Fetching single product

Sometimes you may need to fetch a specific product. Usually, you display the most relevant product information on the collection page, and then when the user navigates to a particular product, you provide details about it. We will use the product query (singular) from the Saleor API for fetching those details.

GraphQL Query for Single Product

Let's call our query ProductByID to make it explicit that it is about fetching product details by ID. In the graphql/queries/ folder create a ProductByID.graphql file and copy/paste the code below:

# graphql/queries/ProductByID.graphql
query ProductByID($id: ID!) {
  product(id: $id, channel: "default-channel") {
    id
    name
    description
    media {
      url
    }
    category {
      name
    }
  }
}

The product query requires a value for the id argument, which is the product we want to fetch. After you run the generate script, you can use the useProductByIDQuery hook in React components with the product id specified via the variables, like so:

const { loading, error, data } = useProductByIDQuery({
  variables: {
    id: "UHJvZHVjdDoxMTE=",
  },
});

Display the Single Product Page

Let's start by creating a dedicated page for a single product. This page will get displayed when accessing the /product/[id] route, with [id] being an actual product identifier.

Since Next.js provides a file-based routing, we can simply create the product/ directory within pages along with the [id].tsx file inside that directory. The [id].tsx is a special format in Next.js for handling dynamic routes. Once the page gets generated, the dynamic section, i.e., [id], will be replaced with the ID of an actual element. In our case, this will be a product ID.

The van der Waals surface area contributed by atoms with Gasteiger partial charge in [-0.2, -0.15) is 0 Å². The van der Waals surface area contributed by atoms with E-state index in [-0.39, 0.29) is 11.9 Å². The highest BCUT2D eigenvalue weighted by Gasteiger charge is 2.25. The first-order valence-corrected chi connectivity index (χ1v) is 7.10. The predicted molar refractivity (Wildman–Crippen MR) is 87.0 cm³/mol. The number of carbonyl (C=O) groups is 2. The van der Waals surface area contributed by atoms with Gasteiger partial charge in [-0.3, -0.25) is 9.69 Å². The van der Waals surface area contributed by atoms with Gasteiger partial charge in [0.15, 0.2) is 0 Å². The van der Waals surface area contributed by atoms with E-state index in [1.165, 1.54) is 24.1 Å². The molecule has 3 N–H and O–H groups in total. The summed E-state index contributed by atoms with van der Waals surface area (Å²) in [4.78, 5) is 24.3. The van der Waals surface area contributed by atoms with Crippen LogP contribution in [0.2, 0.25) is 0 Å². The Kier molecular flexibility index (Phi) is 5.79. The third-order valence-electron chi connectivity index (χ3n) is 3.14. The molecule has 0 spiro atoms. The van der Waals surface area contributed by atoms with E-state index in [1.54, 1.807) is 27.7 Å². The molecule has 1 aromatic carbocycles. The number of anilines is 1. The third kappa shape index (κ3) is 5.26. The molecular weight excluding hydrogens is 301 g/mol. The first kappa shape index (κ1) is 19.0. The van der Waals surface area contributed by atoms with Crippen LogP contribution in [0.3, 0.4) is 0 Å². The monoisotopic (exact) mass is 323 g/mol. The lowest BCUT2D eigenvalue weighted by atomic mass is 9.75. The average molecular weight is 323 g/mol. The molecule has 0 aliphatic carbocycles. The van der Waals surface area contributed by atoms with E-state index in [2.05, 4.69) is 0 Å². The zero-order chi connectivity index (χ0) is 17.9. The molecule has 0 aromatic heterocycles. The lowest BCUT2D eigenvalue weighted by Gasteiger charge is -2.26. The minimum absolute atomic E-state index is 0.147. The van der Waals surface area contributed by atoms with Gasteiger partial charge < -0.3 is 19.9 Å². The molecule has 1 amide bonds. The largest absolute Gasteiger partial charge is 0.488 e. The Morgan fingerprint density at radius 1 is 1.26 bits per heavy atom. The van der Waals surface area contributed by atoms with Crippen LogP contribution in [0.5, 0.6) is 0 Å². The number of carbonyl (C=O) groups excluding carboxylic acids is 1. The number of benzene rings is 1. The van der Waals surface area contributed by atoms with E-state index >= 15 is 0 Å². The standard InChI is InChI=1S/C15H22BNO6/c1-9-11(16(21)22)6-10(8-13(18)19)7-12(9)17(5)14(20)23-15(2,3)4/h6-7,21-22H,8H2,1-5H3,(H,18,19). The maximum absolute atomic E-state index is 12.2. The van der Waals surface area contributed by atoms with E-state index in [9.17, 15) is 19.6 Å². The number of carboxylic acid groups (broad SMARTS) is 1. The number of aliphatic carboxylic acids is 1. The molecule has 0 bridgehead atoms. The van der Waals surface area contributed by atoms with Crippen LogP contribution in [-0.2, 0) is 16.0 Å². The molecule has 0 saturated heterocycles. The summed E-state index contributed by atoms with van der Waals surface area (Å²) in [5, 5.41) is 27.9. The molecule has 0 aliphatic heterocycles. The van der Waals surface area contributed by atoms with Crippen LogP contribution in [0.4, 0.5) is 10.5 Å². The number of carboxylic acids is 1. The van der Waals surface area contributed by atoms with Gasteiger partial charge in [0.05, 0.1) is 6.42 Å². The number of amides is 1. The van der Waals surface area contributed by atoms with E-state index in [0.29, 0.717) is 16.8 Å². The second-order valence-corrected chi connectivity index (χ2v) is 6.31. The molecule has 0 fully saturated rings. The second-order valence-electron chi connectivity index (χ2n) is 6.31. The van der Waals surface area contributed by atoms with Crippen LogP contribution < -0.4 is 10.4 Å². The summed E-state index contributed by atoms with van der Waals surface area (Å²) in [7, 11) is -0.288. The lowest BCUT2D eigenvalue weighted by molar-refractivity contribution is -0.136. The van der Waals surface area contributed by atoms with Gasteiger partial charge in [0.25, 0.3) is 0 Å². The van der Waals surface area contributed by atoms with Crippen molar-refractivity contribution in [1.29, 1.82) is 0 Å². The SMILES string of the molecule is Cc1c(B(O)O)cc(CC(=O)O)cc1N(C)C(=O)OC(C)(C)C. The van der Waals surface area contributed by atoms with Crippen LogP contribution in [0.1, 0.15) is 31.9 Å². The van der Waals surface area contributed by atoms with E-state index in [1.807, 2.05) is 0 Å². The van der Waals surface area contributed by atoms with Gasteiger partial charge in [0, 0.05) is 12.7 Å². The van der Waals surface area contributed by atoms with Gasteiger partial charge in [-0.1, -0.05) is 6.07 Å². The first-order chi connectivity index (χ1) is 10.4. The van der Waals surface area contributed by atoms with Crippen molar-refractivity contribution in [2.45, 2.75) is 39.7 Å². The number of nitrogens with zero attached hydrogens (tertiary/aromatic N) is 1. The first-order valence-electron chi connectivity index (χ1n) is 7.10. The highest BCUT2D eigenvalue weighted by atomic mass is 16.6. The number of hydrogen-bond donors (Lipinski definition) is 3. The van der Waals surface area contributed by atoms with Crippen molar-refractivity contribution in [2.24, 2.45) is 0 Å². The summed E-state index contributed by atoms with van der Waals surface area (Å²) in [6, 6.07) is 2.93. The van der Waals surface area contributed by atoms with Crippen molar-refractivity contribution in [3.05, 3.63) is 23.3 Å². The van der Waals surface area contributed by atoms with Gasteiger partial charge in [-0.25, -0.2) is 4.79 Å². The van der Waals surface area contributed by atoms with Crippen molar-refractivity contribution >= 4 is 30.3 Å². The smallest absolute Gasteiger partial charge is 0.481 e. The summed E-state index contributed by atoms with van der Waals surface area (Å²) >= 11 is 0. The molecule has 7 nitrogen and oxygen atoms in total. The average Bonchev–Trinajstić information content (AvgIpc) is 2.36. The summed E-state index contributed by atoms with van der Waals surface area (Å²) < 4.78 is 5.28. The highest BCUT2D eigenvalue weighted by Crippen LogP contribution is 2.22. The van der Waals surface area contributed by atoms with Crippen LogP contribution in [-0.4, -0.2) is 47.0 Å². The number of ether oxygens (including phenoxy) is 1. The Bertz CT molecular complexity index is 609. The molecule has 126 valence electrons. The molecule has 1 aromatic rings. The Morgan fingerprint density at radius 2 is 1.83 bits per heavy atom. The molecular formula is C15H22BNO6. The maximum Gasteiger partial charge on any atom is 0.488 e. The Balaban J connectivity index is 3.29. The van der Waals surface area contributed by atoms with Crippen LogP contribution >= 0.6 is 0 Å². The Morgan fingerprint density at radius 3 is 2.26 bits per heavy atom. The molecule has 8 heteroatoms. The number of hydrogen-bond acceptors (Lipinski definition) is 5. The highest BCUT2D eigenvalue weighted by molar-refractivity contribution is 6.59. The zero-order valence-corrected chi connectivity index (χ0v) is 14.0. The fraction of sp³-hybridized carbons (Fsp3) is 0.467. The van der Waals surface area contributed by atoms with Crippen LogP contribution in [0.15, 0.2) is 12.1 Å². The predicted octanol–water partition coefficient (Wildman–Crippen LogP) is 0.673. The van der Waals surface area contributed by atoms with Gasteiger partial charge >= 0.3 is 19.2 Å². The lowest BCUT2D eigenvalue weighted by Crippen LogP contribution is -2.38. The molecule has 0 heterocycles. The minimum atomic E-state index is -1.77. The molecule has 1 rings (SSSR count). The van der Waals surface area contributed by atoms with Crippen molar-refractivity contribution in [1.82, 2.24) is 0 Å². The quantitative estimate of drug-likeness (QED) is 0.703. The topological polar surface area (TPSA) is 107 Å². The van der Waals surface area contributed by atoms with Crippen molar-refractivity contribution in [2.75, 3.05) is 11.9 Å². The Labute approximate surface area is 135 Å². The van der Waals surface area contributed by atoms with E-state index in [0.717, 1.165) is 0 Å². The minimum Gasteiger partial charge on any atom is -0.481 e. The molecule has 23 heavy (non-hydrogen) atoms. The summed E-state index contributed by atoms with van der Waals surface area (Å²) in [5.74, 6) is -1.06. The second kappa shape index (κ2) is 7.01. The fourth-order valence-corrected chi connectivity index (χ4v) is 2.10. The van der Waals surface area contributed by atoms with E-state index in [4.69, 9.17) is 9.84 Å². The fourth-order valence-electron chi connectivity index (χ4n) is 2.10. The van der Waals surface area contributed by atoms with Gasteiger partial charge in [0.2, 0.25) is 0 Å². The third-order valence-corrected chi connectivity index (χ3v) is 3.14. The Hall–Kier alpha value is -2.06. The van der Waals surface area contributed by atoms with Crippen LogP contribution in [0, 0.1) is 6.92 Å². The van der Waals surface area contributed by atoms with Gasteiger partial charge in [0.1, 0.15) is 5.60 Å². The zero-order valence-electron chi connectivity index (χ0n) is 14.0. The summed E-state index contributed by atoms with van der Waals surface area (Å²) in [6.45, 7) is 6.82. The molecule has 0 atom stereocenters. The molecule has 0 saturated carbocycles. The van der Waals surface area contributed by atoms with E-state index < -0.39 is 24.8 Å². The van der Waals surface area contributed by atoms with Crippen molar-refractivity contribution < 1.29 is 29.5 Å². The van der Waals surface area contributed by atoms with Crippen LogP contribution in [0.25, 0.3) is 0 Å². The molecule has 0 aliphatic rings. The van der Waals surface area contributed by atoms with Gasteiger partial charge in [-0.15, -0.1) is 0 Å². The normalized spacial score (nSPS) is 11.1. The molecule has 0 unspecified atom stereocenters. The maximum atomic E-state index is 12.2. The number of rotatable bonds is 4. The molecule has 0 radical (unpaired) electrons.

Let's focus on the React component first. Let's name it ProductPage. In the pages directory create a folder called product and inside it create a [id].tsx file. Update the file with the contents below:

// pages/product/[id].tsx
import { useProductByIDQuery } from "@/saleor/api";
import { Layout } from "@/components";

const styles = {
  columns: "grid grid-cols-2 gap-x-10 items-start",
  image: {
    aspect: "aspect-w-1 aspect-h-1 bg-white rounded",
    content: "object-center object-cover",
  },
  details: {
    title: "text-4xl font-bold tracking-tight text-gray-800",
    category: "text-lg mt-2 font-medium text-gray-500",
    description: "prose lg:prose-s",
  },
};

interface Props {
  id: string;
}

const ProductPage = ({ id }: Props) => {
  const { loading, error, data } = useProductByIDQuery({ variables: { id } });

  if (loading) return <p>Loading...</p>;
  if (error) return <p>Error</p>;

  if (data) {
    const { product } = data;

    return (
      <Layout>
        <div className={styles.columns}>
          <div className={styles.image.aspect}>
            <img
              src={product?.media![0]?.url}
              className={styles.image.content}